“Sir. I am quite overwhelmed. May I be seated?” I indicated a chair close by. He nodded his head in assent. I blinked a look at Craddock. His brows were knitted. I could not make out his thoughts. 

“Please,” said Sir John, “allow me to understand what happened.You will not find me ungracious.”

I gave out a long breath. I was caught and there was no way out other than to tell what I knew, but where to start? 

“‘Tis true. I found a man dead in my bed and I feared being charged with a crime I did not commit. Mother Shadbolt… my bawd… She arranged for the disappearance of the corpse. I would not impeach her thus, in any way. She did all to save me and, of course, the good name of our house.”

“Of course. Whether she is guilty of a crime is something we will come to later, but pray, continue,” said Sir John.

“The strange thing is, our corpse… my cully… he gave me to understand his name was William Westman.” 

At this name, Sir John drew in a sharp breath. I flashed a look at Craddock. He nodded for me to continue. 

“But it was not.” 

“How did you come by this knowledge?” said Sir John.

I explained how I had made enquiries and that Mr. Boswell had pointed out Westman at the theatre. “From that moment, I knew myself to be in danger from this man.”

“How so?”

“He warned me. I have made his acquaintance on more than one occasion.” 

I did not dare say that in the first instance, it was I that had followed him and, in doing so, had set off a chain of events, which had led to this very moment.

“And yet, you pursued Lord Appleby did you not?” said Sir John.

He knew of Lord Appleby’s interest in me? But of course he did. Sir John Fielding’s reputation for uncovering secrets was renowned. 

“I would not say that pursued is the right word.” I said. “I made myself available, but then that is my right to do so. I had already met him at the theatre.”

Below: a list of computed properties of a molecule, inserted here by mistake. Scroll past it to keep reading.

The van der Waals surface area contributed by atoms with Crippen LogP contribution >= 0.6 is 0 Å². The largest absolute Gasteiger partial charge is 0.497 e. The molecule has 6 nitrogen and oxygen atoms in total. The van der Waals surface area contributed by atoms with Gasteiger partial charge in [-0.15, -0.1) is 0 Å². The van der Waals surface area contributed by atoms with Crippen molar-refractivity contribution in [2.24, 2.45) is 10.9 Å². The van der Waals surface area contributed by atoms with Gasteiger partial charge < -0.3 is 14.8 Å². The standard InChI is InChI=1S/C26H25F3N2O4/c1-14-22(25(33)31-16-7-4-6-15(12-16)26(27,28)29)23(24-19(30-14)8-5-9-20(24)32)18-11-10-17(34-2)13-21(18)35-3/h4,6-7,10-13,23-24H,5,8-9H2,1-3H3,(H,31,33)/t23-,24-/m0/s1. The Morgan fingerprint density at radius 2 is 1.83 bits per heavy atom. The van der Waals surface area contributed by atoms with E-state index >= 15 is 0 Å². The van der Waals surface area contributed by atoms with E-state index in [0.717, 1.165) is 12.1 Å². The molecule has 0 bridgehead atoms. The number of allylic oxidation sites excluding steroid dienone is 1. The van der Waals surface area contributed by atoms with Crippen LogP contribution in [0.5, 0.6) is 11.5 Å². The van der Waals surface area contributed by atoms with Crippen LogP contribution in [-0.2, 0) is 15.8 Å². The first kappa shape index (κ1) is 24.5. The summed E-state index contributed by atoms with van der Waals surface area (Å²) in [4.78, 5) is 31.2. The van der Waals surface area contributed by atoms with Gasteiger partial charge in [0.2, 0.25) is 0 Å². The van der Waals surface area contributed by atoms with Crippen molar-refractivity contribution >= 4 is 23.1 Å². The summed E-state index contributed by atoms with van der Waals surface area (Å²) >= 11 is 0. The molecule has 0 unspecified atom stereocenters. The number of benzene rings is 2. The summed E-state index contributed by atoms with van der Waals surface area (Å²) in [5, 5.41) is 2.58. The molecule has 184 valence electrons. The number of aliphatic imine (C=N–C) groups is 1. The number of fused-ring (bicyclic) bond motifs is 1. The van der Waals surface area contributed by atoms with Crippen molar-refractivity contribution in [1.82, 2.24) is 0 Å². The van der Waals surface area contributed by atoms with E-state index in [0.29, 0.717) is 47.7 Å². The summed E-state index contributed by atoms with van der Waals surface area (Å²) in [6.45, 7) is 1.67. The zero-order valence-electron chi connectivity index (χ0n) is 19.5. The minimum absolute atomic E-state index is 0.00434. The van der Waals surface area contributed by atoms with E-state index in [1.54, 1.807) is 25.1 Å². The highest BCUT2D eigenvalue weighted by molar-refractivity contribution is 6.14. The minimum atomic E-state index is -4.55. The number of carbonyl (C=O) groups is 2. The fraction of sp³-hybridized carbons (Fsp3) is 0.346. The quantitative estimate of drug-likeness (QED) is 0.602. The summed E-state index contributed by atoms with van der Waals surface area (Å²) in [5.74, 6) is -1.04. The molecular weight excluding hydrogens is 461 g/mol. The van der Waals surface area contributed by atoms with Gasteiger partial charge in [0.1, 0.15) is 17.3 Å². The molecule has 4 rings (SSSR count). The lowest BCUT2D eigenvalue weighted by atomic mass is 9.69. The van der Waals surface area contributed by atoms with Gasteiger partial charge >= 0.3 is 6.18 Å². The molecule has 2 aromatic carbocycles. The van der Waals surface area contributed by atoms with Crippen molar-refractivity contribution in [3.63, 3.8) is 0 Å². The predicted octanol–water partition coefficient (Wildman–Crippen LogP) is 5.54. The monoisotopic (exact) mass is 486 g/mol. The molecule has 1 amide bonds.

“On the same evening I believe, that you realised Mr. Westman was not the corpse found in your bed.”

“Yes… but…” 

“The point is Miss Ives, you have inveigled your way into Lord Appleby’s heart and now you are at the very centre of intrigue, you are in a position to uncover the proof for which we all search.”

“Do you say that Lord Appleby is the murderer? I cannot believe it. It is true he is in some conspiracy with Mr. Westman… the real Mr. Westman, that is. But I do not know what.”

“Quite,” said Sir John. “You must find out.”

“I cannot.”

He shrugged. “Do you trust Lord Appleby?”

“Not entirely, yet he has assured me I will suffer no harm.” 

“There is a cell waiting for you,” said Sir John.

“Sir,” I exclaimed. 

“I mean simply that you expect Lord Appleby to rush to your defence. When he arrives, he best find you in the cell, or he will be suspicious.”

“But what would you have me do?” I could not fathom it. 

“Miss Ives, I would have you spy for the Crown. Will you do that, to save your pretty neck from the hangman’s noose?”

My hand went to my throat. He was as sweet and polite a gent as any, but he upheld the law and I best not forget that.

“She’ll do it,” said Craddock. His scowl told me to do as I was told.

“Very well,” said Sir John. He beckoned Craddock forth. “Take her to the lock-up. Tell the guard that he is to accept the bribe he is offered by Lord Appleby and release the woman into his hands. Tell him to say she is to appear before the bench, but that, as he is a Peer of the Realm, his Lordship is on his honour to bring her forth when requested.”


“And Mr. Craddock? Make sure she keeps to the bargain, or she will swing.”

“Yes sir.”